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Saturday, 19 April 2014

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Mapping out future

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Credit: Daniel Large

REVIEW: Atlas and Crane plus support, The Derby, December 28.

ATLAS and Crane have, without doubt, been two of Barrow’s shining lights in 2011.

They brought the year to an end with a joint headline show at their second home, The Derby, last week.

Support duties on the night fell to local singer-songwriter Danny Lewthwaite and Sootytern, a four-piece whose origins are in Furness but have members dotted around the north of the country. As a result they have only played here sporadically, but with a series of gigs this Christmas they’ve made great strides.

Their sound is undeniably indie in its most recent incarnation – though a mandolin and ukulele where the guitars should be give it, at times, an almost folk twist and enough of a hook to stand out from the crowd. As long as they stay ahead of trend, they can go far.

Early last year Crane released their first full-length, a masterpiece of an album that is still on regular rotation on my iPod, but nearly six months of inactivity looked to have spelled the end for one of Barrow’s most engaging live acts.

This comeback show was more than worth the wait.

Possibly owing more to sound technician than intention, a rumbling bass and ear-splitting drum sound gave their angular instrumental rock a fearsome metallic edge.

At times it almost defies logic that a trio can generate such a massive noise, but as they rattled through much of the album with smiles on their faces that said ‘it’s good to be back’, you realised that they’ve got everything they need in just three instruments – too many cooks spoil the broth and all that.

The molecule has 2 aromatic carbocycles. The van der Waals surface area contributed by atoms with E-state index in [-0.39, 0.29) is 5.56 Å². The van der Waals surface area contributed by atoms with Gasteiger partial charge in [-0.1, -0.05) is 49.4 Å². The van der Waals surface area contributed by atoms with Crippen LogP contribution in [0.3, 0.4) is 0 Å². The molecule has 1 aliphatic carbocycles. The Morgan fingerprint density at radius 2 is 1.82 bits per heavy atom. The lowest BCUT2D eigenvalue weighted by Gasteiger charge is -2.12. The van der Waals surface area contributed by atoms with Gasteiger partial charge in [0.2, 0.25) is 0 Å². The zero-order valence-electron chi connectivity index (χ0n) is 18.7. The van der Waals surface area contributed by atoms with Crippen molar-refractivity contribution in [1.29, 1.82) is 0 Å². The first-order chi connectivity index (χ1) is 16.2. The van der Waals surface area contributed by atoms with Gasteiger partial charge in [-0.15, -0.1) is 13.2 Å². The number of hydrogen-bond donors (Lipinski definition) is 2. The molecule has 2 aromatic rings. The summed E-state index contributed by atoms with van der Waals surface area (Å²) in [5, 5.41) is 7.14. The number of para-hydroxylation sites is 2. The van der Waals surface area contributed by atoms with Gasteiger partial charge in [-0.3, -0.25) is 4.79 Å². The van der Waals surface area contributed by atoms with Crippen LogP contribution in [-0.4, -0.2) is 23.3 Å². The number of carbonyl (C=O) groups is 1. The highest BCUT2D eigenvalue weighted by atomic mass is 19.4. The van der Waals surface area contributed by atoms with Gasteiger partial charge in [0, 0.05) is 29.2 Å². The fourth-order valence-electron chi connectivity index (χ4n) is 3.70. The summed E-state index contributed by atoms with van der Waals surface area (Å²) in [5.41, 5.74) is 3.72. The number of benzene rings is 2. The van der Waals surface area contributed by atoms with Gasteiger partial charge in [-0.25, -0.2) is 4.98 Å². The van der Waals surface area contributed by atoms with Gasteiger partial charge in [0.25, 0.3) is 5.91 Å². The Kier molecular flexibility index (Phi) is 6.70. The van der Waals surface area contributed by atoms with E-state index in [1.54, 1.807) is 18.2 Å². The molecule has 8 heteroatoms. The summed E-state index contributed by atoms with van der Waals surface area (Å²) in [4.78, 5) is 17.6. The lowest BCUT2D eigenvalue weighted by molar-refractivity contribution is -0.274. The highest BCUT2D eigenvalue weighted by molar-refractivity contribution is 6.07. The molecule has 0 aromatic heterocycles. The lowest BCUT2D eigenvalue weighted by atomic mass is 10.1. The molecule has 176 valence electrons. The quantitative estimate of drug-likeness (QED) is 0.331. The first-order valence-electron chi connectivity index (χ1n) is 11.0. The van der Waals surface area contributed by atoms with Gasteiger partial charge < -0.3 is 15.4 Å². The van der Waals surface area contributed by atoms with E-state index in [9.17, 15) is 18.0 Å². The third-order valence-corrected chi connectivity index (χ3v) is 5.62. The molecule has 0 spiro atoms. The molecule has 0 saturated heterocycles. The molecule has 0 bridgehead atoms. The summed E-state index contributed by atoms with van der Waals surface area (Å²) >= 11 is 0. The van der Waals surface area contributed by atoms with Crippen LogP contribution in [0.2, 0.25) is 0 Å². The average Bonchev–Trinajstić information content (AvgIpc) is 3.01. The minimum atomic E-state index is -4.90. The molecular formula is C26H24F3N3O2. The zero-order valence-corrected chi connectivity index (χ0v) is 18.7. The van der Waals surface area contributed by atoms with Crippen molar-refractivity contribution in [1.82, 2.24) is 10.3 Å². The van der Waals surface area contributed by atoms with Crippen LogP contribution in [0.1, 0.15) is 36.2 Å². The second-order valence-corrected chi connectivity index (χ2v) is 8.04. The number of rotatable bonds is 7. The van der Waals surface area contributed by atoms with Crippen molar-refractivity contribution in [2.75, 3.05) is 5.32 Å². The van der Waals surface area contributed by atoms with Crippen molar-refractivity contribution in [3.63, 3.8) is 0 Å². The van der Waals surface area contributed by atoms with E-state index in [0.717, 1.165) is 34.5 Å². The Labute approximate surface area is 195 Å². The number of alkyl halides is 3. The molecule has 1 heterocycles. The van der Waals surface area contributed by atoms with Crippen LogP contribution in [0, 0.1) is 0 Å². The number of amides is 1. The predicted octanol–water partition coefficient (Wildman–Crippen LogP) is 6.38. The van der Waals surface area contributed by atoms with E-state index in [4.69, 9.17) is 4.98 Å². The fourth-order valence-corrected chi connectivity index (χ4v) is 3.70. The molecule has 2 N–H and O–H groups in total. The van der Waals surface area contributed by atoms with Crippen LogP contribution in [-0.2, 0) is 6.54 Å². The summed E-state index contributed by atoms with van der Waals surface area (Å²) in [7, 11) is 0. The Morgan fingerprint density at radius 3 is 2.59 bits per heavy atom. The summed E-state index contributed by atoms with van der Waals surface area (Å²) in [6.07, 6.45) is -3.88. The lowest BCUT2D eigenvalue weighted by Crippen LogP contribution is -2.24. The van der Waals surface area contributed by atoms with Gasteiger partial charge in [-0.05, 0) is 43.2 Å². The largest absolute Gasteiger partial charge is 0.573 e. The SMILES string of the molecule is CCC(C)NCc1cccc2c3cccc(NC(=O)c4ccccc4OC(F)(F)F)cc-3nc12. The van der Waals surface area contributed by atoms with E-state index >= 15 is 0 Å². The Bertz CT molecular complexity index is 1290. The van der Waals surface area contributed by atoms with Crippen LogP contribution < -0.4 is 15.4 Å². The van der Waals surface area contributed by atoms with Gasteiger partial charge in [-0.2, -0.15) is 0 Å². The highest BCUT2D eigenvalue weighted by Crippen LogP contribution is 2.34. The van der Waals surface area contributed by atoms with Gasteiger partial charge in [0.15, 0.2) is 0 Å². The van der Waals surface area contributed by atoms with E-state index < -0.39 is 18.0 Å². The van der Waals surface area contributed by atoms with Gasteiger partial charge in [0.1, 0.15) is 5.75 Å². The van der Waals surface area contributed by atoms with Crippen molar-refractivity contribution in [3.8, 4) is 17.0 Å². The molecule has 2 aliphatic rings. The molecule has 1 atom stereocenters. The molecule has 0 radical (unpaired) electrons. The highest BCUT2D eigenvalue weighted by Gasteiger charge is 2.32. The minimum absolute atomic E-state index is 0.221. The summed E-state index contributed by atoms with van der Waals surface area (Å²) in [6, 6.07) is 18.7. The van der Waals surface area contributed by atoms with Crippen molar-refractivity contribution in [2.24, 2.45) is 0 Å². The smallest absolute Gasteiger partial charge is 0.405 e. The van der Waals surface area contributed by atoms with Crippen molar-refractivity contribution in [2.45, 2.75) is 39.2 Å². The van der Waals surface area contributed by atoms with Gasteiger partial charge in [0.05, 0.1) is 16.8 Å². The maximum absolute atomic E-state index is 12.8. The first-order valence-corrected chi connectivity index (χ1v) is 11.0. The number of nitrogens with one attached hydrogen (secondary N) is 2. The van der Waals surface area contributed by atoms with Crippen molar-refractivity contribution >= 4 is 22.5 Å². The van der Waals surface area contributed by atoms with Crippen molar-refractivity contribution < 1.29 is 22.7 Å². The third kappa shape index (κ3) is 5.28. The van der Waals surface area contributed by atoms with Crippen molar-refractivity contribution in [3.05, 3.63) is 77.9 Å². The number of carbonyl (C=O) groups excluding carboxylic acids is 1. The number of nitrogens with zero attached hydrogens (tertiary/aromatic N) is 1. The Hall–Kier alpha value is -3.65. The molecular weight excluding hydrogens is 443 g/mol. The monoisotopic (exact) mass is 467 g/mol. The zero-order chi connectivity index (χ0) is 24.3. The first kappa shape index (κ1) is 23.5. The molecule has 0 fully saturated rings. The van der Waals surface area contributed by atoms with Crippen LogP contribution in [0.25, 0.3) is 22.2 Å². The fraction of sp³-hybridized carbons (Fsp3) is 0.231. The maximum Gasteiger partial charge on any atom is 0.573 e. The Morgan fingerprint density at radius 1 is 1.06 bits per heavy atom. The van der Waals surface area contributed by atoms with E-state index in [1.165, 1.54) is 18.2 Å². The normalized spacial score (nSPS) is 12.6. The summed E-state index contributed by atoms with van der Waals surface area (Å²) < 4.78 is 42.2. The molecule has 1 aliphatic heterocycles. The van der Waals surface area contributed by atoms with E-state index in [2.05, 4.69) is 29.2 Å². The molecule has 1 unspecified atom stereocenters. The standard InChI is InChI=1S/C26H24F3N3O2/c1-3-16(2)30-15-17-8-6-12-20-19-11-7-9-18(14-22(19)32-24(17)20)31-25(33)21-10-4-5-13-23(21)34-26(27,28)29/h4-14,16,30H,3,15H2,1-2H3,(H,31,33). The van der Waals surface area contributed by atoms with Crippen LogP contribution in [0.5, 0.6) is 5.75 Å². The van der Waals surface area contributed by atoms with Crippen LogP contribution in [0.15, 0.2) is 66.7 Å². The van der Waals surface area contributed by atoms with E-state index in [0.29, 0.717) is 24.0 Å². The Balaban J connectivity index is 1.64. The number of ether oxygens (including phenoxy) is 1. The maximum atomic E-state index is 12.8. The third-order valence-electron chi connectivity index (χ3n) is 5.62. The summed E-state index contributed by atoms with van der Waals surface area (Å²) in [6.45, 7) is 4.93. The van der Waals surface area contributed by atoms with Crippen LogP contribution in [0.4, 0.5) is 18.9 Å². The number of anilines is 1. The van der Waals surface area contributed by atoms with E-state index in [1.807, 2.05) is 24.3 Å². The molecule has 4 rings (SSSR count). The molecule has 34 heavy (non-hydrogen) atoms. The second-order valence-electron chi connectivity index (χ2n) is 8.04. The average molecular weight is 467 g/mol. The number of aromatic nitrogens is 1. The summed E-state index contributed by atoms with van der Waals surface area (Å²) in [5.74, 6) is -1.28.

Old favourites Tuck Your Calves In and Turret rocked the venue to its very foundations, while for the sub two-minute freakout I Jump On This it could easily have been Mastodon on the stage.

They finished up with a few ‘new’ tracks, including closer and future set-list staple Stan Laurel, which cunningly weaves the unmistakable Laurel and Hardy theme into yet another prog-rock tour de force. Atlas, who share two of Crane’s three, were the reason that the majority were in attendance though.

They too released a successful record in their Intake/Release EP, singles from which received praise and airplay on the regional airwaves, and in their first full year with the new line-up have cemented their place among Cumbria’s elite.

And they too chose to focus their set on their 2011 release, with Flee, Follow Me, and the title track unquestionably amongst the strongest material in their arsenal. Older tracks such as Incognito and IQ showed why their back catalogue shouldn’t be discounted either, and the addition of keyboards only serves to flesh out their melodic indie into something bigger and definitely better.

With new studio releases expected from both bands again, 2012 could be the year that puts them on the map.

KARL STEEL

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